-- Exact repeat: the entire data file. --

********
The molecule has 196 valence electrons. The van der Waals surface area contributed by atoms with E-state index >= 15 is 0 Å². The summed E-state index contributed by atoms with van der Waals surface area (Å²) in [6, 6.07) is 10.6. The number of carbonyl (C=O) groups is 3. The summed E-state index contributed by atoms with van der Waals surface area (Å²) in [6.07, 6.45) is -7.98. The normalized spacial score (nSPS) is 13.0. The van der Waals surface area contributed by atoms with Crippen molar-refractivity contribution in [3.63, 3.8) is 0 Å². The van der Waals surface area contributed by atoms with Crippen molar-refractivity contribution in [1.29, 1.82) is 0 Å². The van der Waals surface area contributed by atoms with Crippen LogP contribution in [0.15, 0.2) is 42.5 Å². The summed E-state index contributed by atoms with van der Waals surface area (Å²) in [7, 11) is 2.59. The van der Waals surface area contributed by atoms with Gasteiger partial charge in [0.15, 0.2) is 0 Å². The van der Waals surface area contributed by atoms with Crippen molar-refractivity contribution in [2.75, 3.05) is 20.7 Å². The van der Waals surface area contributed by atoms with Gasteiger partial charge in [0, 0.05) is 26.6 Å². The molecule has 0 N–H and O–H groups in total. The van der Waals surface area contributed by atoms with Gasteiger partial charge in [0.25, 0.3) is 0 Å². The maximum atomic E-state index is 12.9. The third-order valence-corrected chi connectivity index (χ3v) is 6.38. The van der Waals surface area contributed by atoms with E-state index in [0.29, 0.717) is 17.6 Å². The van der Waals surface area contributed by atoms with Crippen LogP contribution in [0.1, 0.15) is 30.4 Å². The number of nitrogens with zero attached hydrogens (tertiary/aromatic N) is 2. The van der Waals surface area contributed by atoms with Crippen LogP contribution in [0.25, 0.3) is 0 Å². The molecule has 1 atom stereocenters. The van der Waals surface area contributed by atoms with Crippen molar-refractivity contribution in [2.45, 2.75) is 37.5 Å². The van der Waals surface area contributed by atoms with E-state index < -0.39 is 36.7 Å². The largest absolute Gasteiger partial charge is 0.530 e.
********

The molecule has 196 valence electrons. The van der Waals surface area contributed by atoms with E-state index >= 15 is 0 Å². The summed E-state index contributed by atoms with van der Waals surface area (Å²) in [6, 6.07) is 10.6. The number of carbonyl (C=O) groups is 3. The summed E-state index contributed by atoms with van der Waals surface area (Å²) in [6.07, 6.45) is -7.98. The normalized spacial score (nSPS) is 13.0. The van der Waals surface area contributed by atoms with Crippen molar-refractivity contribution in [3.63, 3.8) is 0 Å². The van der Waals surface area contributed by atoms with Crippen molar-refractivity contribution in [1.29, 1.82) is 0 Å². The van der Waals surface area contributed by atoms with Crippen LogP contribution in [0.15, 0.2) is 42.5 Å². The summed E-state index contributed by atoms with van der Waals surface area (Å²) in [7, 11) is 2.59. The van der Waals surface area contributed by atoms with Gasteiger partial charge in [0.15, 0.2) is 0 Å². The van der Waals surface area contributed by atoms with Crippen molar-refractivity contribution in [2.75, 3.05) is 20.7 Å². The van der Waals surface area contributed by atoms with Gasteiger partial charge in [0, 0.05) is 26.6 Å². The molecule has 0 N–H and O–H groups in total. The van der Waals surface area contributed by atoms with Gasteiger partial charge in [0.25, 0.3) is 0 Å². The maximum atomic E-state index is 12.9. The third-order valence-corrected chi connectivity index (χ3v) is 6.38. The van der Waals surface area contributed by atoms with E-state index in [0.29, 0.717) is 17.6 Å². The van der Waals surface area contributed by atoms with Crippen LogP contribution in [0.1, 0.15) is 30.4 Å². The number of nitrogens with zero attached hydrogens (tertiary/aromatic N) is 2. The van der Waals surface area contributed by atoms with Crippen LogP contribution in [0.25, 0.3) is 0 Å². The molecule has 1 atom stereocenters. The van der Waals surface area contributed by atoms with Crippen molar-refractivity contribution in [2.45, 2.75) is 37.5 Å². The van der Waals surface area contributed by atoms with E-state index < -0.39 is 36.7 Å². The largest absolute Gasteiger partial charge is 0.530 e.